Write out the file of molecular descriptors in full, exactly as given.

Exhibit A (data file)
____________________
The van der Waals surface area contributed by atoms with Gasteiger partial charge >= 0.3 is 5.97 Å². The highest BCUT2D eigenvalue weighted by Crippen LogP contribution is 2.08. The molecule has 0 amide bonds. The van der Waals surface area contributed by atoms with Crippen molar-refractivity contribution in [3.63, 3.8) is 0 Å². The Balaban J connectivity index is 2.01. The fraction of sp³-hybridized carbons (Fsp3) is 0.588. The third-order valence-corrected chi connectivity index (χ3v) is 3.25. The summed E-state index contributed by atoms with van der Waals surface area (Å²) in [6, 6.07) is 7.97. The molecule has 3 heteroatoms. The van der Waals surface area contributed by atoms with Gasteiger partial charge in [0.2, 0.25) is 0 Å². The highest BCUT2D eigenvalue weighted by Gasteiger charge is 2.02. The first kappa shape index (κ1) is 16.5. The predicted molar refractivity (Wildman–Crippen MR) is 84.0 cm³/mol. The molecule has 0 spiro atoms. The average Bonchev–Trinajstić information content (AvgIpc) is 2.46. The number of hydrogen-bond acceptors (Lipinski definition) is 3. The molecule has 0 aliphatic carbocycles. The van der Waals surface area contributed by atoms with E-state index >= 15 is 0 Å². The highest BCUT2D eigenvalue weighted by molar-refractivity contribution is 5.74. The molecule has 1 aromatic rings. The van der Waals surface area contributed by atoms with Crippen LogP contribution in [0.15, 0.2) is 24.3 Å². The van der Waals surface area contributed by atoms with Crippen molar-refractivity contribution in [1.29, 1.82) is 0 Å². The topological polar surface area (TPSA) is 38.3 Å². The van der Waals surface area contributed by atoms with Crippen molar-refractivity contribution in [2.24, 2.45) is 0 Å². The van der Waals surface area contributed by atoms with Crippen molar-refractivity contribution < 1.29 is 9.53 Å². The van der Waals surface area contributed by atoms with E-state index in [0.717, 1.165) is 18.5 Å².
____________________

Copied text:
The van der Waals surface area contributed by atoms with Gasteiger partial charge >= 0.3 is 5.97 Å². The highest BCUT2D eigenvalue weighted by Crippen LogP contribution is 2.08. The molecule has 0 amide bonds. The van der Waals surface area contributed by atoms with Crippen molar-refractivity contribution in [3.63, 3.8) is 0 Å². The Balaban J connectivity index is 2.01. The fraction of sp³-hybridized carbons (Fsp3) is 0.588. The third-order valence-corrected chi connectivity index (χ3v) is 3.25. The summed E-state index contributed by atoms with van der Waals surface area (Å²) in [6, 6.07) is 7.97. The molecule has 3 heteroatoms. The van der Waals surface area contributed by atoms with Gasteiger partial charge in [0.2, 0.25) is 0 Å². The highest BCUT2D eigenvalue weighted by Gasteiger charge is 2.02. The first kappa shape index (κ1) is 16.5. The predicted molar refractivity (Wildman–Crippen MR) is 84.0 cm³/mol. The molecule has 0 spiro atoms. The average Bonchev–Trinajstić information content (AvgIpc) is 2.46. The number of hydrogen-bond acceptors (Lipinski definition) is 3. The molecule has 0 aliphatic carbocycles. The van der Waals surface area contributed by atoms with E-state index >= 15 is 0 Å². The highest BCUT2D eigenvalue weighted by molar-refractivity contribution is 5.74. The molecule has 1 aromatic rings. The van der Waals surface area contributed by atoms with Crippen LogP contribution in [0.15, 0.2) is 24.3 Å². The van der Waals surface area contributed by atoms with Crippen molar-refractivity contribution in [1.29, 1.82) is 0 Å². The topological polar surface area (TPSA) is 38.3 Å². The van der Waals surface area contributed by atoms with Crippen molar-refractivity contribution in [2.24, 2.45) is 0 Å². The van der Waals surface area contributed by atoms with Crippen molar-refractivity contribution < 1.29 is 9.53 Å². The van der Waals surface area contributed by atoms with E-state index in [0.717, 1.165) is 18.5 Å².